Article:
Eating Avocado Has A Little-Known Effect On Your Prostate – Health Digest
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Eating Avocado Has A Little-Known Effect On Your Prostate – Health Digest

Although red meat, eggs, and butter are well-known for their cholesterol content, plants have their own cholesterol — called phytosterols — that block unhealthy cholesterol absorption. Avocados have on average 76 milligrams of beta-sitosterol, one type of phytosterol, per 100 grams. According to a 2001 analysis in the Journal of the Academy of Nutrition and Dietetics, avocados are highest in beta-sitosterol compared to 19 other common fruits consumed in the United States.

If beta-sitosterol can lower your cholesterol, how might it help your prostate? You might know beta-sitosterol better as the primary ingredient in saw palmetto, which is often sold as a supplement for prostate health. A 2023 review in the American Journal of Clinical and Experimental Urology found that beta-sitosterol can suppress and kill prostate cancer cells in the lab, but not as effectively as current prostate cancer treatments.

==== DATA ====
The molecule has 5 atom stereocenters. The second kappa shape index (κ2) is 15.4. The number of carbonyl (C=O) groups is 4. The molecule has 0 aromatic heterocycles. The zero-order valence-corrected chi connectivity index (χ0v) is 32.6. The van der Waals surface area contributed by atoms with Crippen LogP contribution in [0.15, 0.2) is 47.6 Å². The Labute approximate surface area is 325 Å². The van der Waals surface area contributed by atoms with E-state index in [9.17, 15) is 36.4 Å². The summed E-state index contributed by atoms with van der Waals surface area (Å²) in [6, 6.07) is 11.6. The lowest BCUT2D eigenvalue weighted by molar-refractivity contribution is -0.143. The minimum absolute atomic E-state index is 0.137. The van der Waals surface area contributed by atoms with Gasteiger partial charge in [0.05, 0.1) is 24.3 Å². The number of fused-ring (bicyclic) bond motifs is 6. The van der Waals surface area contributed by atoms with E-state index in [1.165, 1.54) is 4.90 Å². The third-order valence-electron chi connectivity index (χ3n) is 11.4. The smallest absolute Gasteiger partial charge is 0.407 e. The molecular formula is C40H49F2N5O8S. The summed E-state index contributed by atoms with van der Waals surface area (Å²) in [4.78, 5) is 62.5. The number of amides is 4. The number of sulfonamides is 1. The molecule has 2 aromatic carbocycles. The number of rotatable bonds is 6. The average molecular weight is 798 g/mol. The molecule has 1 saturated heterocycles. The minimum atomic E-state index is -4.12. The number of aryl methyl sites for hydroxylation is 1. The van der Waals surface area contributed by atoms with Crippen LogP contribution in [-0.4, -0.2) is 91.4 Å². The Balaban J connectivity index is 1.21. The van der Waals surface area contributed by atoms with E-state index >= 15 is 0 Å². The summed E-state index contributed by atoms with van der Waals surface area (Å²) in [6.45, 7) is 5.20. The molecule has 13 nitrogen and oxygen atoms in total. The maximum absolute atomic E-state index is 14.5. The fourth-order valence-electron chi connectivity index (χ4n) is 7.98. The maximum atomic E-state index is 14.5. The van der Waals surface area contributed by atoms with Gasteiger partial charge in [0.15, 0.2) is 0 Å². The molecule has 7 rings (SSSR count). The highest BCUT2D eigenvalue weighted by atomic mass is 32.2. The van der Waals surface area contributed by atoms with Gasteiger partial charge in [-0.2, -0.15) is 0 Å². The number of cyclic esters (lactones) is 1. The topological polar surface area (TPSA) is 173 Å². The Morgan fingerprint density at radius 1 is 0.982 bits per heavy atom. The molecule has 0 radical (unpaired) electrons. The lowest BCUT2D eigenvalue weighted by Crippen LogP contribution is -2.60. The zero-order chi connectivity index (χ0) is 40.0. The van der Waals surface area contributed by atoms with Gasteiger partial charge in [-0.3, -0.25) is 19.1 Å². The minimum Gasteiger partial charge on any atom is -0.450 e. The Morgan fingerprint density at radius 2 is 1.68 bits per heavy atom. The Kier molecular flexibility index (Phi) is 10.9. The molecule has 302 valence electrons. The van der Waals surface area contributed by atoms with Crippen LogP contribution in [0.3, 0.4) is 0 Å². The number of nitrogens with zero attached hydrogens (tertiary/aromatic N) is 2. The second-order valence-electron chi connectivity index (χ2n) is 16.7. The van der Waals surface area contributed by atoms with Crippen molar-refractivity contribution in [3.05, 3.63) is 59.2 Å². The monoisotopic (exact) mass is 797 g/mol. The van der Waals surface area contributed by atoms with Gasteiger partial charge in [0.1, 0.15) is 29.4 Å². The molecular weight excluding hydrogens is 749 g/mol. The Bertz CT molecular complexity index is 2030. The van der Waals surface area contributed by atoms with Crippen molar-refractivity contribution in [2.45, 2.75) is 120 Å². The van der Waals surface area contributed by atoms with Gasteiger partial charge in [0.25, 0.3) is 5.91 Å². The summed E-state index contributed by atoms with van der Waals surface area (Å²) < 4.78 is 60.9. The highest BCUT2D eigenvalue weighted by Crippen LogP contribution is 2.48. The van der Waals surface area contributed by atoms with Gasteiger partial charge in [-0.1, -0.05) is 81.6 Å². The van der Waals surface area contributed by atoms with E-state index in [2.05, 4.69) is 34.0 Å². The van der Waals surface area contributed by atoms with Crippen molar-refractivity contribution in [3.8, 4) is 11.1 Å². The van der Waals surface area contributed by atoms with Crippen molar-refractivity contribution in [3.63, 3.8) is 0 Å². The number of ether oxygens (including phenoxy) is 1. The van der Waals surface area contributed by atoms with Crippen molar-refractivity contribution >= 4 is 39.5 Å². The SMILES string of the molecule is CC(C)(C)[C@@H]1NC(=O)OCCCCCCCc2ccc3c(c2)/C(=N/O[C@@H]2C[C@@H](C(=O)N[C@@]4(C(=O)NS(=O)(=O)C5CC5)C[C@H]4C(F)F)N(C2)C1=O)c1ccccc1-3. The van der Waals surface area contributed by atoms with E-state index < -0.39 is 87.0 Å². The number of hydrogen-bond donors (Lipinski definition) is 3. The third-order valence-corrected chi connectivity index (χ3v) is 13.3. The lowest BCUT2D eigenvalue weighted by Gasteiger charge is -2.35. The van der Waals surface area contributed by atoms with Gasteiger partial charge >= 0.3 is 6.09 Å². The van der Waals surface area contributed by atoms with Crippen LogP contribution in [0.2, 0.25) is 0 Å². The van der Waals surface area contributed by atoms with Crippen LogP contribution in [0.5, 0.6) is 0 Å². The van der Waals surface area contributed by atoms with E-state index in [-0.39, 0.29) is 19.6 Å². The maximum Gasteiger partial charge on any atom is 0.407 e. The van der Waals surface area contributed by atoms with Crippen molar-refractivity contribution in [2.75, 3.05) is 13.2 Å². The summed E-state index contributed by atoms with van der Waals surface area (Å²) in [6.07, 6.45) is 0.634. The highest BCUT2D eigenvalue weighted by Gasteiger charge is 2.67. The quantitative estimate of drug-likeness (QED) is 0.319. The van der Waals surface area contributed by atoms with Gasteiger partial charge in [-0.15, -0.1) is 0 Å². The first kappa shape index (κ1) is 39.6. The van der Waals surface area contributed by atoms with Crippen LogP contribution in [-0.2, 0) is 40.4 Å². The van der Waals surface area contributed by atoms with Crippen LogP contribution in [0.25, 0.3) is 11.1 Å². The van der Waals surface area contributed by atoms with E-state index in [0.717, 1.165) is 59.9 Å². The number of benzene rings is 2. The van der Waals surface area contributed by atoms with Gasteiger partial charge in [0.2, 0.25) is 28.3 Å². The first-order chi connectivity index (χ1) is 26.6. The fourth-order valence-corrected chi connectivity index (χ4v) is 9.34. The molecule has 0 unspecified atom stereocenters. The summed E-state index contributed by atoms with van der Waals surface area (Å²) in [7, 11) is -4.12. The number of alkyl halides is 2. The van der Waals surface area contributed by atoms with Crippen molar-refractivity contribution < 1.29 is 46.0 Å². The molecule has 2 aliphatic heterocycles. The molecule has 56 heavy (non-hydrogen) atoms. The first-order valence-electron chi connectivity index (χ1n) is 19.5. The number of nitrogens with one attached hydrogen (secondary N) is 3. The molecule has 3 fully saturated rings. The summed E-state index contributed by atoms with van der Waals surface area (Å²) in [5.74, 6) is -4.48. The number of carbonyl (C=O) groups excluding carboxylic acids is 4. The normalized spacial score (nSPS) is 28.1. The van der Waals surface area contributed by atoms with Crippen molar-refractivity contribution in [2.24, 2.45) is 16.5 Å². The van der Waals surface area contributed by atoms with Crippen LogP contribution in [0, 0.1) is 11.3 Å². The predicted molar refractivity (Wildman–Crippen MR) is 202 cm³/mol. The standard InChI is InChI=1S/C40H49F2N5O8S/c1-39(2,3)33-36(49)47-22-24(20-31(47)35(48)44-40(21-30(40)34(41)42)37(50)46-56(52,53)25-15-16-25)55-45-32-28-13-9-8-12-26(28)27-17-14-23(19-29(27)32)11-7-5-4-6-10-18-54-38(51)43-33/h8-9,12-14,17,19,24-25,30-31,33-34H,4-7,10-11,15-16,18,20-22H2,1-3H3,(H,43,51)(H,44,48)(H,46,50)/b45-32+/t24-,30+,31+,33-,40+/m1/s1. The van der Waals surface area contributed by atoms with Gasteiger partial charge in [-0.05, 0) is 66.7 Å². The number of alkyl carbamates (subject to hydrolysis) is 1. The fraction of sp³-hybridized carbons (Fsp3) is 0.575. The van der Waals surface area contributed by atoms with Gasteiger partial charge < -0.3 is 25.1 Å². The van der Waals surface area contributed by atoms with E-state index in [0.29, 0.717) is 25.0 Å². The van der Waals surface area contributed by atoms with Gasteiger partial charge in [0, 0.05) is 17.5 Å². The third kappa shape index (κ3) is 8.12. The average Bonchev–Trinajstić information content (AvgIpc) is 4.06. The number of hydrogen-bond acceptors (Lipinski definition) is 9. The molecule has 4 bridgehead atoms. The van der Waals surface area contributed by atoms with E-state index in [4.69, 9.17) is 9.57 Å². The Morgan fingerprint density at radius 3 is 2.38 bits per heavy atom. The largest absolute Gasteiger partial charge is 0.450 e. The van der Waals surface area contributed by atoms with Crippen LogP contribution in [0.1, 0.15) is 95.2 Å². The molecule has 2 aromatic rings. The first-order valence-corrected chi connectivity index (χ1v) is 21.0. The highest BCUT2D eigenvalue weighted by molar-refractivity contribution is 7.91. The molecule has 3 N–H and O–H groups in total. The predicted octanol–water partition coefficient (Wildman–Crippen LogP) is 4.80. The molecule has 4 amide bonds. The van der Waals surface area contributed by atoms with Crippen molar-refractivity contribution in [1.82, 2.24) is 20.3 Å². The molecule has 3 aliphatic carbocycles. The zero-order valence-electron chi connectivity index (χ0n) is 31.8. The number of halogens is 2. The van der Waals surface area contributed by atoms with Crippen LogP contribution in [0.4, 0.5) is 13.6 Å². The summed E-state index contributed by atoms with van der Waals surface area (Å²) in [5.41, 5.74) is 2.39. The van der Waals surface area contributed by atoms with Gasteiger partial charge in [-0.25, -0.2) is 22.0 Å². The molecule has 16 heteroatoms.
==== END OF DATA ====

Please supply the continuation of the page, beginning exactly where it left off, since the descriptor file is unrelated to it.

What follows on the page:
Beta-sitosterol has also been shown in human studies to reduce urinary symptoms of an enlarged prostate. Although beta-sitosterol can’t shrink an enlarged prostate, it can block the enzyme that converts testosterone to dihydrotestosterone (DHT). An excess of DHT is associated with an enlarged prostate. Beta-sitosterol’s effect on blood cholesterol means there isn’t as much cholesterol to be converted to testosterone and subsequently to DHT.

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